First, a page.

The Nasdaq Composite, stung by a 10% hammering in
, tumbled 48 points, or 2.1%, to 2273.
"The Fed said that they would like to stop raising rates, but could not promise anything at the moment," said Ken Tower, chief market strategist with CyberTrader. "This was a disappointment to many and brought investor focus to the negative factors -- rising oil prices, falling dollar and rising interest rates -- that they had been ignoring for months."
The weakness lingered into overseas sessions. London's FTSE was down 1.6% to 5943, while Germany's Xetra DAX fell 1.8% to 5943. In Asia, Japan's Nikkei also fell 1.5% overnight to 16,602, while Hong Kong's Hang Seng fell 1.4% to 16,902.
In corporate news,
CEO Terry Semel says his company
rebuffed an overture from
to buy a stake in the search firm. Semel says the prospect of an outright takeover of Yahoo! "never came up" in the companies' discussions.
Yahoo! fell 18 cents, or 0.6%, to $30.81. Microsoft was off 5 cents, or 0.2%, to close at $23.17.
The Dow received limited support after KeyBanc upgraded
to buy from hold. The firm believes that the company will negotiate successfully with the United Auto Workers and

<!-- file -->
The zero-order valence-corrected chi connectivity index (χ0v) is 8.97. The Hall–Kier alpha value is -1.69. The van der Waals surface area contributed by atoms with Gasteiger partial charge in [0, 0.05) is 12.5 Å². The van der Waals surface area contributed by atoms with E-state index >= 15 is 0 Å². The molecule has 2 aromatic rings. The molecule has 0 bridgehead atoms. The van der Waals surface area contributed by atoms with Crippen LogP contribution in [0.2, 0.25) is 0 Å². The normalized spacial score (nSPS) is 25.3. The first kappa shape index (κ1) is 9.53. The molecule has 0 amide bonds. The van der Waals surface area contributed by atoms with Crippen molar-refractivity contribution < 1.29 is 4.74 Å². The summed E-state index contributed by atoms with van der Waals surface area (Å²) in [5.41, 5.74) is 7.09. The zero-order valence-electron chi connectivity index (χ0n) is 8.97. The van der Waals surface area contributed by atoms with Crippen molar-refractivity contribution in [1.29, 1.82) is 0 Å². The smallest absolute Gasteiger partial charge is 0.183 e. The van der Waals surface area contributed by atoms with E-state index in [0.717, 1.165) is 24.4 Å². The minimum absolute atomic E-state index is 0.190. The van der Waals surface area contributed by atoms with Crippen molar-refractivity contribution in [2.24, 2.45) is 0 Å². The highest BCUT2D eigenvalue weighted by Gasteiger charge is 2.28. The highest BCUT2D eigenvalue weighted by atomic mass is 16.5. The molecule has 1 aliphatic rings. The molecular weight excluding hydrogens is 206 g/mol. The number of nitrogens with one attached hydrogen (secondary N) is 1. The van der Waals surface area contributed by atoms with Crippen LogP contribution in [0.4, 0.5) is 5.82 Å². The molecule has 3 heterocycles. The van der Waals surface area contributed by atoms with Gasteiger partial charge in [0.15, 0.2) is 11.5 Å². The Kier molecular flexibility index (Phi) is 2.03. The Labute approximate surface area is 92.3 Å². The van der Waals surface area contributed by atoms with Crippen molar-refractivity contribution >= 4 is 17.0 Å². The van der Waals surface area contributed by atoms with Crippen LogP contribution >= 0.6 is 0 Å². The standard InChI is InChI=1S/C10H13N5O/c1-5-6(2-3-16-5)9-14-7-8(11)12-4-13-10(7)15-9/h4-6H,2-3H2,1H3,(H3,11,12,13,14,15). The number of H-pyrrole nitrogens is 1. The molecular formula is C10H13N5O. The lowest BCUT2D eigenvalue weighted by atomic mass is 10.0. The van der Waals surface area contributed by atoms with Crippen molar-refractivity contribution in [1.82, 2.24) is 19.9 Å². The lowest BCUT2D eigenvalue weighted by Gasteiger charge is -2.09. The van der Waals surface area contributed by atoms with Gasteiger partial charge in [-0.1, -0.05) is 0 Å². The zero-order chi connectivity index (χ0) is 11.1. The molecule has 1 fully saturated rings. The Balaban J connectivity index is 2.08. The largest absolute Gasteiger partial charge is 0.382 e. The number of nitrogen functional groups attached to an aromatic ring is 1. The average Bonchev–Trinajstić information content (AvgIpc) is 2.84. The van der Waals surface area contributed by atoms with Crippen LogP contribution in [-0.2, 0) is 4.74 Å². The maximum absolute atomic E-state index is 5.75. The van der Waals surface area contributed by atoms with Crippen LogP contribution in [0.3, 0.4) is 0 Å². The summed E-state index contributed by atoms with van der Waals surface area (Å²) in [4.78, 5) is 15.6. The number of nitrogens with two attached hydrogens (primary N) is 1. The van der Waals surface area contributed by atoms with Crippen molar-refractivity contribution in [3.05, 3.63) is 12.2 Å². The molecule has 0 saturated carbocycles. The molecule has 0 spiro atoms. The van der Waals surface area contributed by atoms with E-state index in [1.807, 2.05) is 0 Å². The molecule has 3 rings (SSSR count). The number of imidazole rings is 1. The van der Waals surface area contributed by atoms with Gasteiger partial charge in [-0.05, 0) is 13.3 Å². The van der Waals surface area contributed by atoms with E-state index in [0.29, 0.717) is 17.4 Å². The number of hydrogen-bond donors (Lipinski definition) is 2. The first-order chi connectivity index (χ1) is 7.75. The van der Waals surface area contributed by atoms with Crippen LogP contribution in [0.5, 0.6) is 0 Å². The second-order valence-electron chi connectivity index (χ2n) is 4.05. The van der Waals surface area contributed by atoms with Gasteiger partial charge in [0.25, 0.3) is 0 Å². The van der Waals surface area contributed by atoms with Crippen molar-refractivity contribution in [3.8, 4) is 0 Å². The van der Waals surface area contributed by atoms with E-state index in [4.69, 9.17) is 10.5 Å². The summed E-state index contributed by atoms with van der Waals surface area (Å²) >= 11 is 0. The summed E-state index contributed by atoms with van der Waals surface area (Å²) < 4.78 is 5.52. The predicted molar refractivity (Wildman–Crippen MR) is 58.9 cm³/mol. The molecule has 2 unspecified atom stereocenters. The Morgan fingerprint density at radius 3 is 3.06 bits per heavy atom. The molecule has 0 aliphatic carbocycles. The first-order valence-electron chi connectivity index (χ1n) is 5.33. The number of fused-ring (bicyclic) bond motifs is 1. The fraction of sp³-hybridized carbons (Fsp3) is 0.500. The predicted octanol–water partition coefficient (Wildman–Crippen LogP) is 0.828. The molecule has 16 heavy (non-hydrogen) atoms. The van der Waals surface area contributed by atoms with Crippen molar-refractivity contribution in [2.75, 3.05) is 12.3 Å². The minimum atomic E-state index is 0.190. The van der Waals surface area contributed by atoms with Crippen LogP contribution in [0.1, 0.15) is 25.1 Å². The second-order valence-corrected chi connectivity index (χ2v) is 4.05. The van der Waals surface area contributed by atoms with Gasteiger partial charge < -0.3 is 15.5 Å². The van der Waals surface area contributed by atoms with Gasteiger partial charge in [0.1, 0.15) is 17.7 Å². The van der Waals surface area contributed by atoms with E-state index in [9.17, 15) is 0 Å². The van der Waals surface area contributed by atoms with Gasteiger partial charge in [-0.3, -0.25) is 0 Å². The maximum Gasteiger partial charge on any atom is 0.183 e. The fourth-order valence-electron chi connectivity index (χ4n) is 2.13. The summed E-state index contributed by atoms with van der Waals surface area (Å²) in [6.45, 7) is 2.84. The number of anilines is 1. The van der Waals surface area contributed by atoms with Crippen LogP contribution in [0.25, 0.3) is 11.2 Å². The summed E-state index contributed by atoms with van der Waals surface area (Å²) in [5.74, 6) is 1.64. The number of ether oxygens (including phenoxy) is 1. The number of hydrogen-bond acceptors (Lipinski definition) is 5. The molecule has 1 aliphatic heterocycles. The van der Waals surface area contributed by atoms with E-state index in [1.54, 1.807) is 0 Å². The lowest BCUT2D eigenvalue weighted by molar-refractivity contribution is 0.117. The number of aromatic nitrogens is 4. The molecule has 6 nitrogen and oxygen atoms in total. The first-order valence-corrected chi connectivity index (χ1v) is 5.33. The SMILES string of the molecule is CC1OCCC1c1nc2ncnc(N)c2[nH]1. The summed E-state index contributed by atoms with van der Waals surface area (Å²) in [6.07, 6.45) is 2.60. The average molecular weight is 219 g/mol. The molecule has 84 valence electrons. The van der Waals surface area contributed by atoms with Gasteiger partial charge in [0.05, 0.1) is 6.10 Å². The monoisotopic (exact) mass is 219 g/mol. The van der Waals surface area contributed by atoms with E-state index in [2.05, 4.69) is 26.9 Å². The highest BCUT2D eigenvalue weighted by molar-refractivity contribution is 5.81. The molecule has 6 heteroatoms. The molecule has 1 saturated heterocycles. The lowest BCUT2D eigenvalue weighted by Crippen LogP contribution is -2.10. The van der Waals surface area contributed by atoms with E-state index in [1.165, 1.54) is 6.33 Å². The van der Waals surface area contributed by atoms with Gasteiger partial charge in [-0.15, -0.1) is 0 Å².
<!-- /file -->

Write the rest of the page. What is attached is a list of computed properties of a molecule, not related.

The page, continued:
. GM added 28 cents, or 1.1%, to $26.09.
first-quarter profit rose 41%, boosted by strong demand for its graphics chips in computers, televisions and game consoles. Adjusted earnings of 29 cents a share were a penny ahead of estimates. Still, shares fell $2.14, or 7.5%, to $26.33.
said first-quarter profits fell 51% to $23.3 million, or 6 cents a share, while adjusted net of 15 cents were 7 cents light. The company spent more to build growth but didn't collect enough offsetting revenue. Expedia dropped 26.2%, down $5.15 to close at $14.51.
reported a stronger-than-expected 34% rise in first-quarter earnings, to $167.2 million, or 48 cents a share. Sales at the department store operator rose 7% to $3.18 billion, also topping estimates. Kohl's guided its year in line. Kohl's gave up 20 cents, or 0.4%, to $56.65.